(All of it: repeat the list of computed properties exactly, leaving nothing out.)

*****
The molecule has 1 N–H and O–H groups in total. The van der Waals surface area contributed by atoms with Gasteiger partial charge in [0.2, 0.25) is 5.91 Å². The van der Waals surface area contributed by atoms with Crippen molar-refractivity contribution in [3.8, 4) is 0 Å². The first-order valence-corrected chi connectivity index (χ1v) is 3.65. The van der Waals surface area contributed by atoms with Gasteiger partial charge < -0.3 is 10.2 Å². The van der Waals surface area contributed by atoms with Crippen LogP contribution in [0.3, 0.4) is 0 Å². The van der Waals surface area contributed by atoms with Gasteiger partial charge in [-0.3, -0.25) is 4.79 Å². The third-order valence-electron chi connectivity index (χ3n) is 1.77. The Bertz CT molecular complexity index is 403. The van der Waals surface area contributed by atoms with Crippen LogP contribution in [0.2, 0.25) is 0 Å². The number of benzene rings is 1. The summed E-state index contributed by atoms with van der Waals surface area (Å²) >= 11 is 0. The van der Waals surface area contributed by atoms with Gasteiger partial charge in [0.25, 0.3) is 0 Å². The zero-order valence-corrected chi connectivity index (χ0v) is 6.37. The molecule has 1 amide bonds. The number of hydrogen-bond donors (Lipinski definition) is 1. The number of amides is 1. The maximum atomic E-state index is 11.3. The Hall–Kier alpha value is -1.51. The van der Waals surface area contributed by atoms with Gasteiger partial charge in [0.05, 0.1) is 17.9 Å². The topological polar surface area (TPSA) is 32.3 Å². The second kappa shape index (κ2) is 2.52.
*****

The molecule has 1 N–H and O–H groups in total. The van der Waals surface area contributed by atoms with Gasteiger partial charge in [0.2, 0.25) is 5.91 Å². The van der Waals surface area contributed by atoms with Crippen molar-refractivity contribution in [3.8, 4) is 0 Å². The first-order valence-corrected chi connectivity index (χ1v) is 3.65. The van der Waals surface area contributed by atoms with Gasteiger partial charge < -0.3 is 10.2 Å². The van der Waals surface area contributed by atoms with Crippen LogP contribution in [0.3, 0.4) is 0 Å². The van der Waals surface area contributed by atoms with Gasteiger partial charge in [-0.3, -0.25) is 4.79 Å². The third-order valence-electron chi connectivity index (χ3n) is 1.77. The Bertz CT molecular complexity index is 403. The van der Waals surface area contributed by atoms with Crippen LogP contribution in [0.2, 0.25) is 0 Å². The number of benzene rings is 1. The summed E-state index contributed by atoms with van der Waals surface area (Å²) >= 11 is 0. The van der Waals surface area contributed by atoms with Gasteiger partial charge in [0.25, 0.3) is 0 Å². The zero-order valence-corrected chi connectivity index (χ0v) is 6.37. The molecule has 1 amide bonds. The number of hydrogen-bond donors (Lipinski definition) is 1. The number of amides is 1. The maximum atomic E-state index is 11.3. The Hall–Kier alpha value is -1.51. The van der Waals surface area contributed by atoms with Gasteiger partial charge in [0.05, 0.1) is 17.9 Å². The topological polar surface area (TPSA) is 32.3 Å². The second kappa shape index (κ2) is 2.52.